* Load is given in academic hour (1 academic hour = 45 minutes)
COURSE GOALS: Course goals are to acquire theoretical and practical knowledge in the complex analysis and in the theory of special functions.
LEARNING OUTCOMES AT THE LEVEL OF THE PROGRAMME:
1. KNOWLEDGE AND UNDERSTANDING
1.1. demonstrate a thorough knowledge and understanding of the fundamental laws of classical and modern physics;
1.2. demonstrate a thorough knowledge and understanding of the most important physics theories (logical and mathematical structure, experimental support, described physical phenomena);
1.3. demonstrate knowledge and understanding of basic experimental methods, instruments and methods of experimental data processing in physics;
2. APPLYING KNOWLEDGE AND UNDERSTANDING
2.1. identify and describe important aspects of a particular physical phenomenon or problem;
2.2. recognize and follow the logic of arguments, evaluate the adequacy of arguments and construct well supported arguments;
2.3. use mathematical methods to solve standard physics problems;
3. MAKING JUDGMENTS
3.1. develop a critical scientific attitude towards research in general, and in particular by learning to critically evaluate arguments, assumptions, abstract concepts and data;
4. COMMUNICATION SKILLS
4.1. communicate effectively with pupils and colleagues;
4.2. present complex ideas clearly and concisely;
4.4. use the written and oral English language communication skills that are essential for pursuing a career in physics and education;
5. LEARNING SKILLS
5.1. search for and use professional literature as well as any other sources of relevant information;
5.2. remain informed of new developments and methods in physics and education;
5.3. develop a personal sense of responsibility for their professional advancement and development;
LEARNING OUTCOMES SPECIFIC FOR THE COURSE:
Upon passing the course on Mathematical Methods of Physics I, the student will be able to:
* define and analyse basic notions in the complex analysis (sequences, continuity, llimits, derivation, integrals and their properties, analytic functions, Taylor and Laurent series, Residue theory)
* define and analyse basic notion in the theory of functions of several variables (differential and partial derivatives)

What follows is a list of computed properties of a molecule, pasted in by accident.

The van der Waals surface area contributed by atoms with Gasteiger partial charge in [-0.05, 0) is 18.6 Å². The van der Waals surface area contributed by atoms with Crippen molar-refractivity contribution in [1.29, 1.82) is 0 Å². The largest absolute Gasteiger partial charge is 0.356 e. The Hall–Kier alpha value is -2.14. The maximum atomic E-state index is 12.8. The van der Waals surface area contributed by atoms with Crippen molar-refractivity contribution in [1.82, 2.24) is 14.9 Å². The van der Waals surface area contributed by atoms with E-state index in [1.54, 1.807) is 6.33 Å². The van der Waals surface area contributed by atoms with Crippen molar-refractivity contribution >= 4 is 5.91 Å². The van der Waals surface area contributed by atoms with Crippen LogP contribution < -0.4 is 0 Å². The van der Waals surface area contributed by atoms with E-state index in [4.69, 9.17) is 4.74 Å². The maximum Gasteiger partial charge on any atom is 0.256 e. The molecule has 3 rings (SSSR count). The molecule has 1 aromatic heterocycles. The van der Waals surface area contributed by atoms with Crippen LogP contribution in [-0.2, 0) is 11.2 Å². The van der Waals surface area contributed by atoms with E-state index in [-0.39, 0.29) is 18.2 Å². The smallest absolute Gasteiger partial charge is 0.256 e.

* determine the Taylor and Laurent expansions of analytic functions
* calculate the integral of a complex function along a path
* calculate examples of real integrals using complex integral
* describe the properties of the Gamma and Beta functions and apply these functions in practical calculations
1) Complex numbers. Complex plane. Sequences of complex numbers
2) Complex functions. Continuity and limit
3) Functions of several variables. Partial derivates.
4) Derivation of a complex function. Analytic functions
5) Cauchy Riemann condition. Examples of analytic functions
6) Series of functions. Convergence of series of functions. Power series.
7) Complex integral
8) Cauchy theorem and Cauchy integral formula
9) Expansion of analytic function into Taylor series
10) Laurent expansion of analytic function
11) Isolated singularities. Classification of isolated singularities
12) Residue theorem. Application to real integrals
13) Gamma and Beta function
REQUIREMENTS FOR STUDENTS:
Students are expected to regularly attend lectures, exercises and do homework. Furthermore, students are required to pass two colloquiums during the semester, and to achieve at least 40% of the total number of points on them.
GRADING AND ASSESSING THE WORK OF STUDENTS:
Grading and assessing the work of students during the semesters:
* Two written exams
* Home works
Grading at the end of semester:
* final oral exam
Contributions to the final grade:
* 10% of the grade is carried by the results of the home works and on presence
* 60% of the grade is carried by the results of the two written exams
* the oral exam carries 30% of the grade.
- H. Kraljević, Matematičke metode fizike 1, Skripta, PMF-MO
- E. Freitag, R. Busam, Complex Analysis, Universitext, Springer, 2005.
- Š. Ungar, Kompleksna analiza, elektronicka skripta, http://web.math.hr/~ungar/kompleksna.pdf
- H. Kraljević, S. Kurepa, Matematička analiza IV, Tehnička knjiga, Zagreb, 1986.
- M R Spiegel, Schaum's Outline Series of Complex Variables, McGraw-Hill, 2009.
Mathematical Analysis 2